How is Eric presented both in the extract (P.15/P.16) and across the whole play?
Eric is a fascinating character in the play, one who suffers under the overbearing shadow of his father, and is, alongside Sheila, a voice for social justice. While his worrying drinking obsession, which might be a mask for his own sense of inadequacy and dissatisfaction in life, leads him into some deeply unpleasant behaviour, he is mostly admired by the audience towards the end of the play as he maintains his sense of morality by seeking to help Eva Smith in her darkest moments .
In this extract, Eric challenges his father about his treatment of Eva Smith in removing her from her job at his factory. Eric rejects Gerald’s support for Mr Birling by saying ‘ He could have kept her on instead of throwing her out’ which shows h is sympathy for Eva’s plight, and his rejection of his father’s cold hearted business led conduct in ‘throwing her out’. The fact Eric ‘bursts out’ later in the stage directions suggests he is desperate to make his voice heard in front of the dominant Inspector and his father. Eric declares ‘Well I think, it’s a damn shame’ with the curse adding to his perception that what his father did was frustratingly unfair and unjust. Priestley shows Eric’s skill in arguing a case as he turns his father’s words back on him in the direct address, ‘You said yourself she was a good worker. I’d have let her stay’. The audience learns that his father is quickly angered by Eric’s defiant and arguably disloyal behaviour in front of the Inspector, and threatens his own future at the factory, ‘Unless you brighten your ideas, you’ll never be in a position to let anybody stay or tell anybody to go’. The fact Eric responds ‘sulkily’ suggests that he knows his power of influence is limited, and the adverb used suggests that he does on this occasion succumb grudgingly to his father’s authority .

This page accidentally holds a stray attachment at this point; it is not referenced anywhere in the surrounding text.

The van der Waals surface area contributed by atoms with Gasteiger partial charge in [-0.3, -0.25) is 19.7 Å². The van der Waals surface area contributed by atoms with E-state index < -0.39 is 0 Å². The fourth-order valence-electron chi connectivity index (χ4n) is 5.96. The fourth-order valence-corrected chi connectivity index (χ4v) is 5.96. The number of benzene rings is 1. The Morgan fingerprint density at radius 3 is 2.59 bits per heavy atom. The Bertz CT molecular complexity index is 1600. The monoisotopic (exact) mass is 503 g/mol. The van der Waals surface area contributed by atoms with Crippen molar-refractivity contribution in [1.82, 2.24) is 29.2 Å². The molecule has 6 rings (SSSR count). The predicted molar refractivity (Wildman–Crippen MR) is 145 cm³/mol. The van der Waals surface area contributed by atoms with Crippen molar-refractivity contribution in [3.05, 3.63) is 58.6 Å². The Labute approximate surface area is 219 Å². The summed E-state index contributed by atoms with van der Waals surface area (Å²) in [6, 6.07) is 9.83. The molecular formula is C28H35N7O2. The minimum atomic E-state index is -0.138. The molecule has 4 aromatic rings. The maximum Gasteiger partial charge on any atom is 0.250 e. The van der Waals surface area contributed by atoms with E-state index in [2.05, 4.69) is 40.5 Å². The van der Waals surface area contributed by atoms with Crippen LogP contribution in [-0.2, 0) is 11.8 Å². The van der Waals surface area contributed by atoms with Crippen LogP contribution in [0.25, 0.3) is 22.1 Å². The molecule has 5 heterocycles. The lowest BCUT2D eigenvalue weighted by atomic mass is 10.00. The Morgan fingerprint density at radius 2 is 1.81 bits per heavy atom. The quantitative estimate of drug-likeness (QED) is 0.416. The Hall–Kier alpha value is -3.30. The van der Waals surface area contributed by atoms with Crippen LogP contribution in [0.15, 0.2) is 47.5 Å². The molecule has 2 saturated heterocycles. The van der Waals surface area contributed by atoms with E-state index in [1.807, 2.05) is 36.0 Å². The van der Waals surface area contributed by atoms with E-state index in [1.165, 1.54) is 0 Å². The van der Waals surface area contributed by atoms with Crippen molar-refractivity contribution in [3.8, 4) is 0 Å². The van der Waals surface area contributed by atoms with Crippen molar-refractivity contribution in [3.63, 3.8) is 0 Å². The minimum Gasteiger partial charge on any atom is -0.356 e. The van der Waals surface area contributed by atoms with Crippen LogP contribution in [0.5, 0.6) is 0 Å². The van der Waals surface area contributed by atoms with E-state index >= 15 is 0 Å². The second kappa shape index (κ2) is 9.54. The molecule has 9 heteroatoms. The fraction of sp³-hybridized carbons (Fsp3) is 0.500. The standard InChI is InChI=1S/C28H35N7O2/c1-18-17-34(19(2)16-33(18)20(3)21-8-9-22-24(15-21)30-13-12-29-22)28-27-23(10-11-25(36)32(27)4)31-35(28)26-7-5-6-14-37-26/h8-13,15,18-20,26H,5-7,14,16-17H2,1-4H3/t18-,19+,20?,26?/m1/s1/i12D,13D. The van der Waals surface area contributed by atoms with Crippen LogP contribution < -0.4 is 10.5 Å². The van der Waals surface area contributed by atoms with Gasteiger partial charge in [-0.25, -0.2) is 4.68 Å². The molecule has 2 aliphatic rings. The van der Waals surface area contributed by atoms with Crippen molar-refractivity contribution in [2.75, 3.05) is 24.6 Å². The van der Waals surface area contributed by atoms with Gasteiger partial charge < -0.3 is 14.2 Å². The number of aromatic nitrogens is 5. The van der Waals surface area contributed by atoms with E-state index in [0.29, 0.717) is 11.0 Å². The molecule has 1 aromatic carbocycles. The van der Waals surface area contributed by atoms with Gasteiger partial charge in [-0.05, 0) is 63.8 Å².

Eric’s drinking is something of note throughout the play, and something that leads him into trouble. He helps himself to the port in the opening celebration scene, and tries to escape the Inspector’s questioning early on when he says ‘I’ve had a few drinks and I’ve got a headache’. Perhaps this behaviour is to mask his youthful ‘half shyness’? Sheila later confesses that he’s been steadily drinking too much for two years’ but Mrs Birling doesn’t want to hear about it. This is an early example of how the upper class Mrs Birling is intolerant of anyone with problems, and views such behaviour as beneath her. Even with her own son, she appears to bury her head in the sand about the problem that everyone else is aware of. Ironically, the reason for Eric’s drinking may be a coping mechanism as his parents are distant and seemingly despised; he later says to his mother ‘You don’t understand anything, you never did’. The drinking is used as a clever plot device by Priestley to foreshadow Eric’s involvement in Eva Smith’s death later on in the play, as it is the fact he was too drunk to care that led him to force himself on to Eva which results in her falling pregnant. Eric is a character whose moral compass never wavers, and after sticking up for Eva at the beginning of the play, he further demonstrates his considerate character by seeking to look after Eva after he makes her pregnant. By offering to marry her and insisting on giving her money to ensure she has somewhere to stay, Priestley emphasises Eric’s sense of regret for his drunken deed, and determination to do the ‘right thing’. Eric is livid when he hears about how his mother, as the chair of the Women’s charity organisation, turned Eva’s request for support down, and the audience witnesses his broken , hyperbolic speech, ‘You killed her! – My child – your own grandchild!’ Again, the juxtaposition of the young and the old characters is clear – Eric’s sympathy and understanding vs his mother’s heartless dismissal, and Priestley is clearly urging more of society’s younger generation to take on Eric’s rage in fighting for social justice for women and the poor.